What Do You Think About God?

Date: November 11, 2014

Speaker: Dr. Harold J. Sala | Series: Guidelines For Living | Then he said to them all: “If anyone would come after me, he must deny himself and take up his cross daily and follow me.” Luke 9:23

One of the most important, yet seldom considered, issues today, is whether or not the Bible is to be taken seriously.  Couched in theological terms, the issue is called biblical authority.  The fact is that most people say the Bible should be taken seriously yet deny it when it comes to how they live.  “Sure, I believe the Bible!” people say, but the story of their lives is unconvincing.

This is not simply an issue which confronts busy people who want to know how to get ahead in life.  It is one which has been all but ignored by vast segments of Christian leadership as well.

And why is this issue really important?  Simply put, giving intellectual assent to the issue but denying its application to our lives renders Christianity weak and anemic.  It reduces it to a creed which doesn’t really have meaning or any significant place in the world of the twenty-first century.  Ignoring its mandates, we become like the person who goes to the doctor because he has a headache yet won’t take his medicine.  Going through the motions, we play church and deceive ourselves, thinking that we are disciples when in reality we are mimics, and not very good ones at that.

Simply put, the greatest danger to Christianity today is not from liberalism or atheism.  Nor is it the secular world or new age teaching.  The greatest threat rises from those who patently say they believe that what the Bible teaches should be binding on our lives yet all but ignore its constraints and guidance.

The contrast between what people say they believe and how their lives are affected has perhaps never been more glaring and obvious than it is at the present.  If you doubt what I am saying take time to look at three contemporary issues:  (1) The actual state of morality today;  (2) Ethics and integrity in our personal and private lives; and  (3) Marriage and family life.  Notice that all three issues are addressed very clearly in Scripture.  There is no ambiguity, no uncertainty, no confusion as to what God expects of His children.  Now, compare the lives of those who say they believe what the Bible says is important with those who all but ignore it.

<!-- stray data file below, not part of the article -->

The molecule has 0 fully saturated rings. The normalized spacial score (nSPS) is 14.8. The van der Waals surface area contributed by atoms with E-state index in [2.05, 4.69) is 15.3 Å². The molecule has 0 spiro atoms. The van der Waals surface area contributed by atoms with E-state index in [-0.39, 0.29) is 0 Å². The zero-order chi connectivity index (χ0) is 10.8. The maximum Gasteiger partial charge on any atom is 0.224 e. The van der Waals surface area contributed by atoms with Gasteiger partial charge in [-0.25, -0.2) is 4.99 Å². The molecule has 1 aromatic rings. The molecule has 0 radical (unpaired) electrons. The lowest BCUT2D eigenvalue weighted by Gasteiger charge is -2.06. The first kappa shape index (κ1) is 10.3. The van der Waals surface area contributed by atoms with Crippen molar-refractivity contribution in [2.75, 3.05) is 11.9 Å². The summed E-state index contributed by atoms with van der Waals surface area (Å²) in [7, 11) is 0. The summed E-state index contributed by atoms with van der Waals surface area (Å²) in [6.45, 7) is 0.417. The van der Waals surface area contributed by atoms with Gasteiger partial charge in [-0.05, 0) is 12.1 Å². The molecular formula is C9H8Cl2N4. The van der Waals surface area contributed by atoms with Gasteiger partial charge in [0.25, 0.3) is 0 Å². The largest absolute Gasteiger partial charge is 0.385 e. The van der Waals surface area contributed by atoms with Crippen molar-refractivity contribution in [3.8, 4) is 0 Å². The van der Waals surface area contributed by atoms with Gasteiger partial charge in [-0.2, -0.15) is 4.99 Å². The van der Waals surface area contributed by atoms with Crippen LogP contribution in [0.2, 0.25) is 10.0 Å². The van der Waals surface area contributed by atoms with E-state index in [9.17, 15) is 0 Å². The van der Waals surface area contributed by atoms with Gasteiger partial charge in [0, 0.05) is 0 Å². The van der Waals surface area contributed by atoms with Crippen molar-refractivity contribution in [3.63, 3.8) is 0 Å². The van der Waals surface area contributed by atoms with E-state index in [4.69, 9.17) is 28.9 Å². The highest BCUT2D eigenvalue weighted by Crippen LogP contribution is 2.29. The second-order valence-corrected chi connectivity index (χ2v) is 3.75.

Frankly, comparing those who fill the pews of churches with those who spend their Sundays shopping or sleeping, reveals very little if any difference.  The number of broken homes is not significantly different for Christians than for non-Christians.  The majority of people who believe that honesty is important as a Christian virtue rarely make it a standard for their lives. When it comes to drug and alcohol abuse, the statistics are much the same for Christians as for non-Christians. The chiding rebuke of Jesus to His disciples is an indictment of our generation:  “Why do you call me, ‘Lord, Lord,’ and do not do what I say?” (Luke 6:46).

All of us can feel the prickling finger of conscience at times.  Who among us couldn’t do better?  But is this the real issue?  Commitment to the teaching of God’s Word has to override our personal desires and wishes, our lusts and likes; and that kind of commitment comes only when we respond to the voice of Him who said, “If anyone would come after me, he must deny himself and take up his cross daily and follow me” (Luke 9:23). That commitment comes not of duty but of love.  This is the only way that what we say we believe and what we really believe can ever come together.  Think about it.  It’s what the world is looking for.

Resource reading: Luke 9:18-27.